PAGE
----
Graduation rates in Indian Country are among the lowest in the United States — and poorly maintained unpaved roads aren’t helping.
For students throughout Indian Country, getting to school can be a challenge. As Acting Superintendent of Navajo Schools Anselm Davis told the Arizona Capitol Times, “There are adverse conditions in family life, in community life. There’s a whole dimension of issues out there that impact students on a day-to-day basis.” While schools have launched a number of programs in recent years aimed at supporting students through these challenges, there’s one persistent problem on Native American land that schools can’t solve on their own: the roads.
Indeed, the vast majority of roads in Indian Country are unpaved. While these byways may be in acceptable condition throughout much of the year, surfaces can get severely damaged during the winter months or when reservations see heavy rain. These conditions present a challenge to Native American communities for a number of reasons, but they’re particularly difficult for schools struggling to get students living in remote areas to their classes.
The situation is inherently complex, especially as tribal governments work with state and federal officials to secure the funding necessary to fix these conditions. As stakeholders grapple with how to appropriately manage this crumbling network of communal infrastructure — and as students’ educational futures hang in the balance — it’s clear that authorities should consider investing in road building and natural paving solutions capable of handling the punishing conditions of Indian Country.
Understanding the Scope of the Problem
According to the National Center for Educational Statistics, the graduation rate for American Indians and Alaskan Natives in 2016 was 72% for students in public schools. For students enrolled in schools managed by the Bureau of Indian Education, that figure dropped to 49%. This means that American Indians and Alaskan Natives have the lowest graduation rates among the races and ethnicities tracked.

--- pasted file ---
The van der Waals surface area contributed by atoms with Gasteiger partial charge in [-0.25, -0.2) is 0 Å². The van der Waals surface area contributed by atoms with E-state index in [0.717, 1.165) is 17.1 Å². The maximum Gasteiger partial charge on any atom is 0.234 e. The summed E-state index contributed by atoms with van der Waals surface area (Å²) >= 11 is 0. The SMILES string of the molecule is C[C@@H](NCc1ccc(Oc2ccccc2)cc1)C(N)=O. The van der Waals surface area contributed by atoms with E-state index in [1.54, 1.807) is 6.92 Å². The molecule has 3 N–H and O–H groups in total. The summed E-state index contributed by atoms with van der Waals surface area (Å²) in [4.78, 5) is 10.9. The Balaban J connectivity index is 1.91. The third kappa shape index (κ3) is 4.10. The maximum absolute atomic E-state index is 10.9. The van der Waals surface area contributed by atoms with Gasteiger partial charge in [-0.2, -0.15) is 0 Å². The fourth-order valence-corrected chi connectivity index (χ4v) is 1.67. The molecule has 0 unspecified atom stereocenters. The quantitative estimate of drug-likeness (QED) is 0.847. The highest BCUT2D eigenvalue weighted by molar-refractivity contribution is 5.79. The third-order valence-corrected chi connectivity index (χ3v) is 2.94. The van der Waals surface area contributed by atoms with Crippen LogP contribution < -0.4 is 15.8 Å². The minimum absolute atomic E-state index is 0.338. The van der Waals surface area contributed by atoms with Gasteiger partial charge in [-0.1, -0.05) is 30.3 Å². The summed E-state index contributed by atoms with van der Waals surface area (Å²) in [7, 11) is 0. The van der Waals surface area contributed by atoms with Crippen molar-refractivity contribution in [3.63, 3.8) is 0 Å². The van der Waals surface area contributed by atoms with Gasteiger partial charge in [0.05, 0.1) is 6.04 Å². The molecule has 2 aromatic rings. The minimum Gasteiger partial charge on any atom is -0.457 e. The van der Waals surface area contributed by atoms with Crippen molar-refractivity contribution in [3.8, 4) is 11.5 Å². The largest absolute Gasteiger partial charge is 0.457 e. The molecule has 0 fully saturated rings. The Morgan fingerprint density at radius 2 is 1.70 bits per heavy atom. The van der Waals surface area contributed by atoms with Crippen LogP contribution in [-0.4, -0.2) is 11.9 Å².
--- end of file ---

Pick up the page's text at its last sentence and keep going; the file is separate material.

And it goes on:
As discussed above, a lot of factors contribute to the difficult state of education on Native American reservations. However, one of the primary reasons is that many students are frequently absent. As students miss more and more school, they begin to fall behind until, eventually, they’re too far behind to catch up.
Unfortunately, the sorry state of unpaved roads in Indian Country contributes to this phenomenon. Because of the subpar condition of these routes, many school buses aren’t able to reach students. And, without a pickup from school buses, many students aren’t able to make it to school on their own.
What’s Causing Road Degradation
During the winter and monsoon months, unpaved roads can be pushed to the limit of their structural integrity. Heavy rains, frequent freezing, and repeated thaws can cause the surface of these roads to degrade into thick mud or hasten the development of deep potholes.
For school buses struggling to reach students living in remote parts of their respective reservations, these conditions are a persistent problem. While wide swathes of mud are downright impassable, roads riddled with potholes can be used only by inflicting significant wear-and-tear on buses. This requires schools to take their buses out of commission for repairs, which in turn makes it increasingly difficult to pick up every student who relies on this mode of transportation to get to class.
Investing in a Proven Solution
For tribal stakeholders struggling to tackle this problem, proper road maintenance should be part of any broader solution. By investing in road building and maintenance techniques specifically designed to help unpaved roads withstand the elements, it’s possible to make the most of modest infrastructure budgets — without having to repair severely damaged roads year in and year out. Indeed, Indian Country decision-makers and their partners at the state and federal level should consider the patented soil stabilization and natural paving technology available from Midwest Industrial Supply, Inc.
With more than forty years of experience supporting communities that are looking to protect their investments in unpaved roads, Midwest is uniquely capable of building unpaved roads and keeping them in pristine condition. Whether Native American reservations are just looking to stabilize the roads surrounding their schools or are interested in transforming their wider infrastructure, the team at Midwest is ready to bring our sophisticated road building technology to bear on any environment.